Exploring the clinical metrics to assess the health cost impact of traffic injuries

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Sara Ferreira
Antonio Couto
Marco Amorim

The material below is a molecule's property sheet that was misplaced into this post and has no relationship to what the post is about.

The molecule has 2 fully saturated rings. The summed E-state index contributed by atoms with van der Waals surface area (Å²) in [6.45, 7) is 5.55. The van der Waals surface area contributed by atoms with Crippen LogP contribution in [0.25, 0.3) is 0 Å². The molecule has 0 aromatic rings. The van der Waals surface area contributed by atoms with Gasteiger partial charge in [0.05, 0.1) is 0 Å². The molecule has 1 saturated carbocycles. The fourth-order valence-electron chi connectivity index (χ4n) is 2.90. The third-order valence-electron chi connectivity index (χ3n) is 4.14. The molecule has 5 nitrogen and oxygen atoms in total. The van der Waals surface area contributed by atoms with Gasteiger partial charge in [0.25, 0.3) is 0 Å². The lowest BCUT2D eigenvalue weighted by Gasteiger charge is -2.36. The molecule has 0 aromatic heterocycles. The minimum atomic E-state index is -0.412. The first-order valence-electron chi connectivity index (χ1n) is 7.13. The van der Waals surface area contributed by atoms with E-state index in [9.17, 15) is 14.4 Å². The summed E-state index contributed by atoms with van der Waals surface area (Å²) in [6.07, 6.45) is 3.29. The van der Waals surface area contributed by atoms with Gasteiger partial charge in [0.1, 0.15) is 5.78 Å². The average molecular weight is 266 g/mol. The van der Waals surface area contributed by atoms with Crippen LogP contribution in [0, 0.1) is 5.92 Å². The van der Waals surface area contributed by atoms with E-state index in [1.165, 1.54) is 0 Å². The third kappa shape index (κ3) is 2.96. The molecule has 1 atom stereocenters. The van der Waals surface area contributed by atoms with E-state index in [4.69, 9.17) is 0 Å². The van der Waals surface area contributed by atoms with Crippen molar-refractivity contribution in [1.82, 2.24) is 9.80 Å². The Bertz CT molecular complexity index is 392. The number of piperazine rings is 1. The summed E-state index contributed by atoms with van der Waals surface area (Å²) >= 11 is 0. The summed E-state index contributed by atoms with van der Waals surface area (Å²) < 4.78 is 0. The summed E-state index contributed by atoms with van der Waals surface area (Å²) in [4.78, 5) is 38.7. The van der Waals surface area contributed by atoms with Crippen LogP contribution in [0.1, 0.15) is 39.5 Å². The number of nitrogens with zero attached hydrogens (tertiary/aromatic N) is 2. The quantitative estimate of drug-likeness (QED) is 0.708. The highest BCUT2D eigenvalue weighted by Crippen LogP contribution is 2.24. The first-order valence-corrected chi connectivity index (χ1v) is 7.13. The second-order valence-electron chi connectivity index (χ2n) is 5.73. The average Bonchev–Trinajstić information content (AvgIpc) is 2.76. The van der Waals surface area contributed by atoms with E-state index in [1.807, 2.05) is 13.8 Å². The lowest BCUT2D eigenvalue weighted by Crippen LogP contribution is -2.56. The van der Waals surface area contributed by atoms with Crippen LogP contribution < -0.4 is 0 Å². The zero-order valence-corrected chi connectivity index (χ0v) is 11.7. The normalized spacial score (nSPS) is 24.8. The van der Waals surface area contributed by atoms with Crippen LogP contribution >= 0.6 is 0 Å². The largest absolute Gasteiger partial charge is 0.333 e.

Besides fatalities, road traffic crashes also cause a large number of nonfatal injuries with a high impact on economic and human costs to society. In order to allow a deep knowledge of the nonfatal injuries, efforts have been made to improve injury severity classification. Recently, and in line with the OECD working group proposal, the European Commission adopted the maximum abbreviated injury scale (MAIS) classification. This injury severity classification is based on medical diagnosis, which is reported by the international classification of diseases (ICD). Therefore, the adoption of MAIS classification will open the door to a new source of information based on hospital data. Furthermore, the type of medical treatment is commonly described using the international classification named diagnosis-related group (DRG), which is a system codification usually used as a reimbursement mechanism as well as to perform comparisons across hospitals. Tools and methods to easily use this clinical metrics to traffic injury analysis are critical to advance safety knowledge. In this study, we seek to explore the most used clinical metrics that are ICD and DRG to describe the diagnosis and the medical treatment, respectively. The ICD is converted to abbreviated injury scale (AIS), which in time provides the MAIS, i.e., the severity of the injury but also the anatomical description such as the type of body region and anatomical structure. On the other hand, DRG is used to estimate the health care costs (HCC) applying a national standard methodology. Together with the length of hospital stay (LHS), statistical analyses are applied using generalized linear models (GLM) selected depending on the type of response variable, i.e. discrete or continuous. Due to an evident correlation between body region and MAIS, we firstly analyse the relationship between both variables. Also, the combination of body region and type of anatomical structure is set as other alternative variable. The ordinal logit model is applied, showing that for instance, head is the region of the body associated with high severity, particularly regarding loss of consciousness. Secondly, the relationship between HCC and MAIS, and HCC and body region were analysed separately by using a log link and gamma distribution GLM. The results clearly show that increasing severity, the HCC increase with an evident leap between score 2 to 3 and between score 4 to 5. The head is the body region associated to higher medical treatment costs. Because LHS is still widely used has a measure of injury severity, we apply the same model to the LHS as response variable. Despite the type of relationship was found to be more or less the same, differences were found between LHS model and HCC model. Finally, a discussion is presented with reference to the long term costs estimated by disability-adjusted life-year (DALY), identifying the future needs to a huge implementation of this metric to traffic injuries.

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